Pool Exhibitions by World's Best Jump Shooter - JUMP SHOT ROCK. Rocky has put together a very Spectacular show and it is  very entertaining  which lasts for about 45 minutesBilliard Entertainer
Pub Entertainment
Club Entertainment.
Professional Pool Player
fastest Jump shooter
Worlds fastest
The Worlds best
Jump shooting
World Record Champion Pool player
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Mr. Rocky Lane with his Pool Students at the Hong Kong FCC Pool Society Academy, executes a legitimate jump shot. Raising the cue ball up over the orange five ball to a level of 12 inches from the table. It descends down upon the black eight ball which disappears into the center pocket. This shot is known to have been radar checked at 40 mph whilst in mid air. Many of his class students, are known faces in the Hong Kong corporate world, as Presidents and Vice presidents of multinationals. Rocky's Sunday Pool Academy at the FCC comes in quite handy for those too busy to spend hours in a Pool Hall learning the hard way.

To pass the respective levels pool players must achieve as follows:-

Grading of Pool Players

Achieve a good bridge and overhand bridge for the cue. "Make" (pot) a ball very near a pocket four times consecutively and done twice.

Achieve a good cue action, and administer weight distribution.
Eg. Push cue ball to a bank or cushion and have it return to within six inches of your cue tip, as expected with the lag. To test grade two ability; level one line ups done twice must be completed successfully and the six inch cue tip rule must be achieved twice successfully.

Be able to participate in a game or whrack with an opponent and make or pot object balls without much positioning for the next shot. Three correct positionings out of eight "pots", done twice, will achieve grade three. At gradings, a tactic known as "chalk spotting" will be used to test this grade three ability. Upon correctly positioning twice, pursuant to the chalk spotting rule will pass as a grade three pool player.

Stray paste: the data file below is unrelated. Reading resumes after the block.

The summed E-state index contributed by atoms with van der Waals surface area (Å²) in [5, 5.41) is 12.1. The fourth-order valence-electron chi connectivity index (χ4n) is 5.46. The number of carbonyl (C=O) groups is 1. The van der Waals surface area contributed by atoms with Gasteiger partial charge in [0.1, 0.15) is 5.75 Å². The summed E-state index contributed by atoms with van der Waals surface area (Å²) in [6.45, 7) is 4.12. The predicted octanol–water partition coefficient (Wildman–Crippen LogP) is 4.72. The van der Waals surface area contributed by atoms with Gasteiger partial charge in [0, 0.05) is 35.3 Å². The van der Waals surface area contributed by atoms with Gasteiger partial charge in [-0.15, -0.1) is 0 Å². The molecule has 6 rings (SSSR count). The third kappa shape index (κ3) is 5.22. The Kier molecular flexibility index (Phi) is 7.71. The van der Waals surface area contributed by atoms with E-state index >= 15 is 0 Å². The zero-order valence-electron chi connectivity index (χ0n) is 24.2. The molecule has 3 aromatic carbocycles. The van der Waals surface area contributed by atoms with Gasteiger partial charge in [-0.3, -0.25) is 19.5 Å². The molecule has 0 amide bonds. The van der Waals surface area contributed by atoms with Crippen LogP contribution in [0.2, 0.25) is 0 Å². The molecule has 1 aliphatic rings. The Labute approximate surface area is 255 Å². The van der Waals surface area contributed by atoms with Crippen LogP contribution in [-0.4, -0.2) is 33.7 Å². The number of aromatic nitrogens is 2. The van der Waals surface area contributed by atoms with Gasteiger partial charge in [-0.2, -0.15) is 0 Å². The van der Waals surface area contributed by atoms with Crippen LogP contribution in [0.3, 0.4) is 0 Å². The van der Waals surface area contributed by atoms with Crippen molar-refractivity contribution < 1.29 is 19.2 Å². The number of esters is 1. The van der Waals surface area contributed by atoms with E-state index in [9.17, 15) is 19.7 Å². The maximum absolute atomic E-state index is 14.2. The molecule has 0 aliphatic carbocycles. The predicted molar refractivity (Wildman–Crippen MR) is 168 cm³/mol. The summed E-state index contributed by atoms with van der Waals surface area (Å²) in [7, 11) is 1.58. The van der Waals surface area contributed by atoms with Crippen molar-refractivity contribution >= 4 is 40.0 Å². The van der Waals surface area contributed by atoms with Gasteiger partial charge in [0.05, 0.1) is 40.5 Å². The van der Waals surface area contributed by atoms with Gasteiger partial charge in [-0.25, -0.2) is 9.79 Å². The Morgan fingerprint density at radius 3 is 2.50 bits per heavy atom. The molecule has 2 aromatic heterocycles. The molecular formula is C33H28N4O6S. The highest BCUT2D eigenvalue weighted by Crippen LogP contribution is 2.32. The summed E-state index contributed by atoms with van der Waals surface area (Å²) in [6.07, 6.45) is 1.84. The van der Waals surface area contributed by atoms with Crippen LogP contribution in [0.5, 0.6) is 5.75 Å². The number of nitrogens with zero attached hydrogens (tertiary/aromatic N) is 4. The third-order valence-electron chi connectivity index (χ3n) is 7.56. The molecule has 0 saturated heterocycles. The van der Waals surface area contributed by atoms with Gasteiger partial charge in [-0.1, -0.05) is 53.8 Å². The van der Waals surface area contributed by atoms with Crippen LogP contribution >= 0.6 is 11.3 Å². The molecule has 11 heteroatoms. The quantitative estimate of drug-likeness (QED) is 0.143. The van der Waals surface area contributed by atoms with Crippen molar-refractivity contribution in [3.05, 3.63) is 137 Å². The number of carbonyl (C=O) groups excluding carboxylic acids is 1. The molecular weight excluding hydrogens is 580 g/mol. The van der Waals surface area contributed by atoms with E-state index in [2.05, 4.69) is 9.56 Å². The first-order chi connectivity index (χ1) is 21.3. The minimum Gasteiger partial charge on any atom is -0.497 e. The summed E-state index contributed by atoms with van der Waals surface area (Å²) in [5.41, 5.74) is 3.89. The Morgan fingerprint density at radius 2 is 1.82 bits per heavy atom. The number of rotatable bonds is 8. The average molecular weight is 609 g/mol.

The ability to apply side, or better known in Pool as "English". Grade Four also expects brief knowledge on "stop shots", "roll through shots", "draw back shots" and "swerve shots", only to be mastered at higher grades. The students are to achieve twice consecutively, six correct positionings out of 8 pots via the above chalk spotting system. Also, the student be able to achieve a stop shot, roll through and draw back shot twice consecutively.

To master positioning and twice pot seven "clean" shots out of eight attempts from what ever non-snookered position on the table, during the course of any wrack. For this, a system known as "spot shot training" will be the testing device used at the grading. Pursuant to the spot shot rules, students must achieve twice within the grading period, four pots out of six attempts within two minutes.

Begin committing regular "wipe outs" or "wrack outs" whilst in normal play. With eight clean pots from eight clean shots, in a wrack - meaning from "break" onwards. The opponent does not get a turn, being the definition of a wipeout or wrack out. Students may experience wipe out whilst doing standard table time (homework) or during formal lessons. When it does happen, they must record in their TTL, the words "I committed wipe out once (or whatever) today." on the page dated for that day. They must keep doing so every time it happens, and have their opponent or a witness sign it. Grade six is self graded, as one can not known when a wipe out will happen. Most pool instructors are holding Grade six status. Therefore, to gain grade six status, one must commit two wipe outs within a period of one 24 hour day, which must be signed by a witness. Upon achieving this, reporting, and showing proof of it to their instructor, they will be then expected to successfully complete a swerve shot twice consecutively. Going around an opponents ball and potting their object ball. Likewise, a legitimate jump shot shout be committed twice consecutively.

Is to not miss clean shots ("clean" means not snookered. Even doubles off the bank or cushion, and regularly commit wipe outs consecutively one after the other. Grade seven players are instructors who have elevated to tournament competition players at national and world class status, with an accumulated rating over the years. Most world class pool players and world title holders, hold grade seven status. Names like Earl Strickland, Effren Reyes, Fransico Bustamante etc. are grade seven players. Repeated and consecutive wipe outs are the ultimate test to prove that one is at the highest level in this professional sport of pool.